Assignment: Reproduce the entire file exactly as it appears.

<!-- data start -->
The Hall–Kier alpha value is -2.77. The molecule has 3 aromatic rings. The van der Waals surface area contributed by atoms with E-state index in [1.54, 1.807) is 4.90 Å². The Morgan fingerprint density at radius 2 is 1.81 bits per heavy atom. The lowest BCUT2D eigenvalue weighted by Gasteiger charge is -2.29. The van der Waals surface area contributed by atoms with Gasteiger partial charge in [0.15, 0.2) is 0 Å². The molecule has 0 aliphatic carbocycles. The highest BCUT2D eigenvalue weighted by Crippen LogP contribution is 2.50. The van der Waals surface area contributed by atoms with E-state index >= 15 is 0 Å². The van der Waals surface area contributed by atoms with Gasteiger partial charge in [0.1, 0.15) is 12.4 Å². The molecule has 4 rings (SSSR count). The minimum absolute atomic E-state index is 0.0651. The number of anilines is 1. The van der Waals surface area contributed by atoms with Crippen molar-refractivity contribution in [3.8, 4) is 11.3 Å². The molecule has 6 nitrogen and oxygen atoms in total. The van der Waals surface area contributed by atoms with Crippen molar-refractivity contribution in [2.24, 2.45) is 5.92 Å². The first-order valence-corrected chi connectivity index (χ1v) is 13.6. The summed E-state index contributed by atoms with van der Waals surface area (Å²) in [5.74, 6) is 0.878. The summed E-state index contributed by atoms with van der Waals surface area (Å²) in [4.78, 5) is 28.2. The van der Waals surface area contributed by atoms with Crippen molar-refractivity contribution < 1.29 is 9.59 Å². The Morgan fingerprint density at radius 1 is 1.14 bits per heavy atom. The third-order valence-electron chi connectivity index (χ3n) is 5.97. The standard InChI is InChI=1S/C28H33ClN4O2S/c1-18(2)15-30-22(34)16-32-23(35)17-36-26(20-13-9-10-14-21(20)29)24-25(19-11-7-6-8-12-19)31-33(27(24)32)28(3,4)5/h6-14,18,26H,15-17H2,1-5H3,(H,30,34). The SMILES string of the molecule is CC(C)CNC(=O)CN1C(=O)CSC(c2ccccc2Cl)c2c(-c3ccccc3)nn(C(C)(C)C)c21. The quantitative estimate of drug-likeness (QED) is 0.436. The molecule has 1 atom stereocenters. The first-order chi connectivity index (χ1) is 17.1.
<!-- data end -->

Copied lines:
The Hall–Kier alpha value is -2.77. The molecule has 3 aromatic rings. The van der Waals surface area contributed by atoms with E-state index in [1.54, 1.807) is 4.90 Å². The Morgan fingerprint density at radius 2 is 1.81 bits per heavy atom. The lowest BCUT2D eigenvalue weighted by Gasteiger charge is -2.29. The van der Waals surface area contributed by atoms with Gasteiger partial charge in [0.15, 0.2) is 0 Å². The molecule has 0 aliphatic carbocycles. The highest BCUT2D eigenvalue weighted by Crippen LogP contribution is 2.50. The van der Waals surface area contributed by atoms with E-state index >= 15 is 0 Å². The van der Waals surface area contributed by atoms with Gasteiger partial charge in [0.1, 0.15) is 12.4 Å². The molecule has 4 rings (SSSR count). The minimum absolute atomic E-state index is 0.0651. The number of anilines is 1. The van der Waals surface area contributed by atoms with Crippen molar-refractivity contribution in [3.8, 4) is 11.3 Å². The molecule has 6 nitrogen and oxygen atoms in total. The van der Waals surface area contributed by atoms with Crippen molar-refractivity contribution in [2.24, 2.45) is 5.92 Å². The first-order valence-corrected chi connectivity index (χ1v) is 13.6. The summed E-state index contributed by atoms with van der Waals surface area (Å²) in [5.74, 6) is 0.878. The summed E-state index contributed by atoms with van der Waals surface area (Å²) in [4.78, 5) is 28.2. The van der Waals surface area contributed by atoms with Crippen molar-refractivity contribution < 1.29 is 9.59 Å². The Morgan fingerprint density at radius 1 is 1.14 bits per heavy atom. The third-order valence-electron chi connectivity index (χ3n) is 5.97. The standard InChI is InChI=1S/C28H33ClN4O2S/c1-18(2)15-30-22(34)16-32-23(35)17-36-26(20-13-9-10-14-21(20)29)24-25(19-11-7-6-8-12-19)31-33(27(24)32)28(3,4)5/h6-14,18,26H,15-17H2,1-5H3,(H,30,34). The SMILES string of the molecule is CC(C)CNC(=O)CN1C(=O)CSC(c2ccccc2Cl)c2c(-c3ccccc3)nn(C(C)(C)C)c21. The quantitative estimate of drug-likeness (QED) is 0.436. The molecule has 1 atom stereocenters. The first-order chi connectivity index (χ1) is 17.1.